The Many Varieties of MS Bladder and Bowel Dysfunction
Some of the most common and even dangerous symptoms of multiple sclerosis make us feel ‘dysfunctional.’
Multiple sclerosis (MS) is a degenerative disease of the central nervous system that can affect many aspects of a person’s body — and that includes their bladder and bowels.
It’s always annoyed me that the ever-encroaching, ever-worsening symptoms of my MS are referred to as “progression.”
It also strikes me as odd that the overfunction, underfunction, and nonfunction of the bowels and bladder in MS are all called “dysfunction.” It sounds like the type of diagnosis that results in hours on a therapist’s couch talking about family difficulties, rather than one that describes the myriad of difficult symptoms at the end of the excretory and digestive tracts.
How MS Affects the Bladder and Bowels
Symptoms of dysfunction in the bladder and bowel due to MS typically fall into two categories:
- Overactivity of these systems leads to urgency (I have to go … NOW), frequency (I have to go … AGAIN), and incontinence (I guess I had to go) are one side of the equation.
- Underactivity can lead to hesitation, retention or constipation, and failure to fully empty.
In both cases, it is usually the nerve pathways that connect the brain to the sphincter muscles (which open and close on command when healthy) and the sensory nerves of the systems that are affected by MS.
As many as 90 percent of people living with this disease report some sort of issue with their bladder, and more than 68 percent have trouble with their bowels.
With Overactivity, the Problem Is Obvious
The overactivity of our systems can be and usually is recognized. If you’re going more often, feel like everything is normal and then must go now, or are waking several times in the night to go, then you’re likely to seek help (or at least you are aware that it is an issue).
Odd as it may seem, the more severe symptom of overactivity — incontinence — is so embarrassing that some people are inclined to seek medical advice more quickly for minor symptoms of overactive or spastic bladder than for incontinence.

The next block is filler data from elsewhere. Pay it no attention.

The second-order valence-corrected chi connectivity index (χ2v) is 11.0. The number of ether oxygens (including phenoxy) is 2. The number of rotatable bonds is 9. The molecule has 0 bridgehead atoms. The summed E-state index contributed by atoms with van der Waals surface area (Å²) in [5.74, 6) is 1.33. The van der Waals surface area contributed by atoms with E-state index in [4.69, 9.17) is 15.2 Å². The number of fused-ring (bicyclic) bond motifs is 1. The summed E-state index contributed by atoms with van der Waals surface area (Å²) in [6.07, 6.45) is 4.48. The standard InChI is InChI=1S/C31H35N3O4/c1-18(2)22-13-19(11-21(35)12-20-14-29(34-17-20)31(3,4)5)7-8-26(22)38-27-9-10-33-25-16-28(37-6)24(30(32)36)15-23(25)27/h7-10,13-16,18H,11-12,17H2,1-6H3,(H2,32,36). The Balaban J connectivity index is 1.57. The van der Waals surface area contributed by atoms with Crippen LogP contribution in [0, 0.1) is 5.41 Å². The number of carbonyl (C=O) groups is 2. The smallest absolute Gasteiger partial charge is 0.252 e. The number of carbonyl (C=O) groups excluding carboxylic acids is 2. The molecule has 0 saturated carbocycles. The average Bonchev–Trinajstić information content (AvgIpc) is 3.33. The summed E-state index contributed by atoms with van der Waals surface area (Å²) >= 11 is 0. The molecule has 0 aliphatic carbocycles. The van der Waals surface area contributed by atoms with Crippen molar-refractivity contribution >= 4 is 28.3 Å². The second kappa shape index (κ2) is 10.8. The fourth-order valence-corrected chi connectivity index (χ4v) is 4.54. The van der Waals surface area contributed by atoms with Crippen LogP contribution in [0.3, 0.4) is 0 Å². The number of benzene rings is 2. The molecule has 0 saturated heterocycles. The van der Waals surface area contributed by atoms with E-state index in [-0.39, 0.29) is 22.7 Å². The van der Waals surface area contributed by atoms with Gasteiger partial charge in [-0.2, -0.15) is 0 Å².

Underactivity Can Be Harder to Notice
When our symptoms are from underactivity, that’s when many people with MS think everything is fine — or don’t think of it at all.
We can’t know if we’re not emptying fully without having that checked (though frequent urges with small return can be a symptom of underactivity).
Not fully emptying the bladder can cause recurrent urinary tract infections (UTIs), and repeated UTIs can lead to more and permanent damage.
Not moving our bowels regularly has its own set of painful and dangerous results.
A Few More MS-Related Complications
As if these were not enough to cope with, reduced or total lack of physical sensation in the area due to MS can cause us not to notice when something is going wrong, even if it gets serious.
Infections can cause dehydration; they can cause fevers, which can raise all kinds of havoc for people with multiple sclerosis; and they can travel up the system to our kidneys and cause an even more dangerous kidney infection.
Restricted mobility can keep us from moving our bodies around, which would help with the digestive process. If a person spends much of the day sitting in a chair or scooter, detrimental consequences to bowel health and function can follow.
Don’t Let Embarrassment Keep You From Speaking Up
It is so important that we not risk our overall health out of a feeling of shame or embarrassment. Many bowel and bladder symptoms of MS can be easily attended to well before they become severe.
Not talking to our doctors about concerns early, and hiding behind the bathroom door, seems rather childish, especially when (let’s face it) MS has made us wise beyond our years.
Wishing you and your family the best of health.
TrevisMy book, Chef Interrupted, is available on Amazon. Follow me on the Life With MS Facebook page and on Twitter, and read more on Life With Multiple Sclerosis.
Important: The views and opinions expressed in this article are those of the author and not Everyday Health.